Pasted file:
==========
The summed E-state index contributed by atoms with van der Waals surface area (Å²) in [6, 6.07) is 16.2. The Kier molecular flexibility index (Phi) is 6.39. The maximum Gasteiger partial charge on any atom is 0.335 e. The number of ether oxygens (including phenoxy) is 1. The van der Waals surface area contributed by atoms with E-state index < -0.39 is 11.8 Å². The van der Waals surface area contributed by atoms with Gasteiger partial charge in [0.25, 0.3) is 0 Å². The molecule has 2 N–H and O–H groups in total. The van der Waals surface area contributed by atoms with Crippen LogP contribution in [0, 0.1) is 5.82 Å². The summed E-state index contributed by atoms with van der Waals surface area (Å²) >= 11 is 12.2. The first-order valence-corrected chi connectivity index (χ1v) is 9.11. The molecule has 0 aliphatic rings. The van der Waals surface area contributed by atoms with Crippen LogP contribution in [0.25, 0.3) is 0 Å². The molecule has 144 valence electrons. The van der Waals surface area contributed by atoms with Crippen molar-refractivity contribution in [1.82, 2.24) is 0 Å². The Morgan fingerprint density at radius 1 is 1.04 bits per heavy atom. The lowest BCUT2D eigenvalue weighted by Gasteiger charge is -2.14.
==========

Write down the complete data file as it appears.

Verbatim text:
The summed E-state index contributed by atoms with van der Waals surface area (Å²) in [6, 6.07) is 16.2. The Kier molecular flexibility index (Phi) is 6.39. The maximum Gasteiger partial charge on any atom is 0.335 e. The number of ether oxygens (including phenoxy) is 1. The van der Waals surface area contributed by atoms with E-state index < -0.39 is 11.8 Å². The van der Waals surface area contributed by atoms with Gasteiger partial charge in [0.25, 0.3) is 0 Å². The molecule has 2 N–H and O–H groups in total. The van der Waals surface area contributed by atoms with Crippen LogP contribution in [0, 0.1) is 5.82 Å². The summed E-state index contributed by atoms with van der Waals surface area (Å²) >= 11 is 12.2. The first-order valence-corrected chi connectivity index (χ1v) is 9.11. The molecule has 0 aliphatic rings. The van der Waals surface area contributed by atoms with Crippen LogP contribution in [0.25, 0.3) is 0 Å². The molecule has 144 valence electrons. The van der Waals surface area contributed by atoms with Crippen molar-refractivity contribution in [1.82, 2.24) is 0 Å². The Morgan fingerprint density at radius 1 is 1.04 bits per heavy atom. The lowest BCUT2D eigenvalue weighted by Gasteiger charge is -2.14.